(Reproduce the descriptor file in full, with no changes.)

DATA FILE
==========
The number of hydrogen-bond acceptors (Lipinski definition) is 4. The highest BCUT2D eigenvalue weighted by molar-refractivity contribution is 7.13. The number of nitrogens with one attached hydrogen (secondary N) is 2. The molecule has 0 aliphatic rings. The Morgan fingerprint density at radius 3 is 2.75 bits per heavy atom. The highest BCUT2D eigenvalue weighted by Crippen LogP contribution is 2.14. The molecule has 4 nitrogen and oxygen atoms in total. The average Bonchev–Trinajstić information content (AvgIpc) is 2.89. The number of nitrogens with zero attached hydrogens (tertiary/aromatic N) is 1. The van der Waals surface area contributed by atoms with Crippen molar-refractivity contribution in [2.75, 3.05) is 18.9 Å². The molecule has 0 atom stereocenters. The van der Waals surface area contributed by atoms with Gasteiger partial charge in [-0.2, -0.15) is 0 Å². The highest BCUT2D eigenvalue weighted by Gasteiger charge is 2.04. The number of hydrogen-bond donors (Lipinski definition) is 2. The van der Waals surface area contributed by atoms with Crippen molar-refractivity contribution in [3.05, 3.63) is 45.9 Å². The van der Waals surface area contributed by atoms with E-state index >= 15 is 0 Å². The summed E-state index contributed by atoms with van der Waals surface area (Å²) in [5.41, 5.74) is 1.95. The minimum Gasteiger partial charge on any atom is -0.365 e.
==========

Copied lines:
The number of hydrogen-bond acceptors (Lipinski definition) is 4. The highest BCUT2D eigenvalue weighted by molar-refractivity contribution is 7.13. The number of nitrogens with one attached hydrogen (secondary N) is 2. The molecule has 0 aliphatic rings. The Morgan fingerprint density at radius 3 is 2.75 bits per heavy atom. The highest BCUT2D eigenvalue weighted by Crippen LogP contribution is 2.14. The molecule has 4 nitrogen and oxygen atoms in total. The average Bonchev–Trinajstić information content (AvgIpc) is 2.89. The number of nitrogens with zero attached hydrogens (tertiary/aromatic N) is 1. The van der Waals surface area contributed by atoms with Crippen molar-refractivity contribution in [2.75, 3.05) is 18.9 Å². The molecule has 0 atom stereocenters. The van der Waals surface area contributed by atoms with Gasteiger partial charge in [-0.2, -0.15) is 0 Å². The highest BCUT2D eigenvalue weighted by Gasteiger charge is 2.04. The number of hydrogen-bond donors (Lipinski definition) is 2. The van der Waals surface area contributed by atoms with Crippen molar-refractivity contribution in [3.05, 3.63) is 45.9 Å². The van der Waals surface area contributed by atoms with E-state index >= 15 is 0 Å². The summed E-state index contributed by atoms with van der Waals surface area (Å²) in [5.41, 5.74) is 1.95. The minimum Gasteiger partial charge on any atom is -0.365 e.